Without explanation other than the lucrative potential involved in the funding of major motion pictures, Charles G. Koch and David H. Koch — concordantly prominent and reviled billionaire brothers, whose notoriously gracious campaign contributions invariably stir firestorms — have invested significantly and secretly in Wonder Woman, among several other Hollywood blockbusters.
Dunkirk and a forthcoming film by Steven Spielberg, Ready Player One, also benefited handily from a hefty fragment of the Koch brothers’ estimated minimum $96.2 billion, combined, as did a number of movies from RatPac-Dune Entertainment in a $450 million slate funding deal, to which they were alerted along with Microsoft’s Bill Gates by now-Treasury Secretary Steven Mnuchin — who has since foisted stake into a blind trust in avoidance of conflict of interest — in 2013, according to unnamed and unverified sources cited by The Hollywood Reporter.
RatPac-Dune’s status as a private company ensured the deal — with the Kochs’ approximated tens of millions, included — would remain undisclosed to the public.
Slate financing allows investors to give to entertainment companies toward a list of disparate motion pictures in a lump sum deal. According to The Hollywood Reporter,
“Unlike Mnuchin, you won’t see the trio of uber-billionaires listed as executive producers on any of the films they’ve backed. As for why the Kochs and Gates have kept their involvement secret, a source familiar with the deal says it’s simple. ‘They’re in it to make money. They’re not in it for the recognition,’ says the source.”
Together, Charles and David own 84 percent of Koch Industries — a multifarious entity responsible for substantial environmental transgressions, including lobbying for rollbacks on ecological protections, and which focuses primarily on fossil fuels, chemical fertilizers, and synthetics. Koch Industries also maintains an investment division.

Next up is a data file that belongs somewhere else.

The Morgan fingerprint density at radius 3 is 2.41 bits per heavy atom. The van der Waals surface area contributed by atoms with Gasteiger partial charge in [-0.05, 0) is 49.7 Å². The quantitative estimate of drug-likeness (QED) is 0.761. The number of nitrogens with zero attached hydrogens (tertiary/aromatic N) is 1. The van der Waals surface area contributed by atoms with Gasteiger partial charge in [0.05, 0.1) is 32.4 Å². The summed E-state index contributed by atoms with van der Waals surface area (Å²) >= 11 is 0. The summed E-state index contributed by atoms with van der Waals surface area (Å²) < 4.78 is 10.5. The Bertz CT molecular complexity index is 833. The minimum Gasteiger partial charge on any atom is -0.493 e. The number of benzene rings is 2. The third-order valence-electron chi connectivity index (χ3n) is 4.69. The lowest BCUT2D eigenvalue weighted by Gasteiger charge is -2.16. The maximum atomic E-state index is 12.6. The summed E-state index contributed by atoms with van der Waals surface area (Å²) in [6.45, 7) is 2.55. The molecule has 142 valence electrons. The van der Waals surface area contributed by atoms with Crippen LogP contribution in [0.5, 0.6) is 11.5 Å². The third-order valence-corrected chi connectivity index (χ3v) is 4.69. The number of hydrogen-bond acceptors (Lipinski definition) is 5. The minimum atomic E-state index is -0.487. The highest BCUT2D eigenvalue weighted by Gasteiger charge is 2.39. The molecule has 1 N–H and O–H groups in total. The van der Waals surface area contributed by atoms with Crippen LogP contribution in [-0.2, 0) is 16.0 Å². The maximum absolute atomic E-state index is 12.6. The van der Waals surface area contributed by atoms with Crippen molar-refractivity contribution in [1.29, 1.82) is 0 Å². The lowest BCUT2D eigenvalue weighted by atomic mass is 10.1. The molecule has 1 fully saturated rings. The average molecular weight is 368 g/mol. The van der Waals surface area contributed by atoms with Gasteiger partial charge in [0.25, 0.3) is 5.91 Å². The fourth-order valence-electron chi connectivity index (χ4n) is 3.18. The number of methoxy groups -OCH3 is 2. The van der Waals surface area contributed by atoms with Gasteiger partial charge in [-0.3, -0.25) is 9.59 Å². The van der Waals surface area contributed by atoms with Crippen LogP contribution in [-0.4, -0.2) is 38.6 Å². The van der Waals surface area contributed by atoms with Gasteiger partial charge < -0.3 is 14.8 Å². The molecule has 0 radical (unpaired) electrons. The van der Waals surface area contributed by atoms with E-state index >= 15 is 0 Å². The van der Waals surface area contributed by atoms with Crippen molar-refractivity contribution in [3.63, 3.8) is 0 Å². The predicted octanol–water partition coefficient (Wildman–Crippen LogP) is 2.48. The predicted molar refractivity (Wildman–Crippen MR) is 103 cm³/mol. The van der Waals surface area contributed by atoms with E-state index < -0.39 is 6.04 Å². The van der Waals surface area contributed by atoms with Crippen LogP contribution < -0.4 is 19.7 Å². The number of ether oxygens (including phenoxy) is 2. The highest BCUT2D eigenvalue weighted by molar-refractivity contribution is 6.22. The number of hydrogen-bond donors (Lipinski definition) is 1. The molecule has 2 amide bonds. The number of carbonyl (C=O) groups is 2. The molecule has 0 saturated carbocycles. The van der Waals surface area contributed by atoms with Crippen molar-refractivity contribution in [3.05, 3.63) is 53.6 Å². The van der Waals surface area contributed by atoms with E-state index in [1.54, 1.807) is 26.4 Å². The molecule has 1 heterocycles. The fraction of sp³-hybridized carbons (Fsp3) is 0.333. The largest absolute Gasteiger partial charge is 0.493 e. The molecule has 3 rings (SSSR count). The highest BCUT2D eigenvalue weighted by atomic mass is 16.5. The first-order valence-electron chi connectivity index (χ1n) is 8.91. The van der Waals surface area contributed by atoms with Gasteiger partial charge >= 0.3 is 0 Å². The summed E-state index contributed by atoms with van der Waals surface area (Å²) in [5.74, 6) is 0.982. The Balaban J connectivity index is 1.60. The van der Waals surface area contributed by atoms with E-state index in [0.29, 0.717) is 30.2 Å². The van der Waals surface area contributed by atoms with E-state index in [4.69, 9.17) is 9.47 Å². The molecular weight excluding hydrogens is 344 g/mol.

In other words, many Hollywood liberals might not be too keen to discover the environmental tramplers also write a portion of their checks — albeit, through a somewhat convoluted investment chain.
Doubtless, millennials — perhaps, in being as politicized as the generations of the Civil Rights and anti-Vietnam War eras — have failed to actively or tacitly embrace fossil fuels, plastics, synthetic materials, petroleum products, and other items arguably mainstays of the American landscape for decades.
Steadfast opposition, particularly among youth, to projects like Keystone XL and the Dakota Access Pipelines garnered bitter notoriety for the very industries the Kochs turn to for financial gain. To discover the same family interests and funds behind something as innocuous as major cinema productions could be unsettling for the environmentally and culturally cautious to simply excuse.
Citizen Koch — a 2013 documentary by Carl Deal and Tia Lessin — explores the billionaire brothers’ role behind the Tea Party’s astronomical popularity. Deal — expectedly bemused with the Koch-Hollywood connection — told the Reporter,
“I don’t think the Kochs have spent a dime of money out of altruism. It’s all toward advancing their bottom line, whether it’s in politics or the private sector. I don’t think it would be too cynical to believe that this was not calculated. It doesn’t bode well for Hollywood.”
Sources also told the Reporter Gates invested in the same Warner Brothers slate deal — but requests for comment were not returned.
Investors at this level disputably have no interest in the films they fund, other than as profit opportunities and perhaps hours of entertainment, but environmentally conscientious moviegoers may find sufficient reason — should the source information be accurate — to spend their money elsewhere.
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Contributed by Claire Bernish of The Daily Sheeple.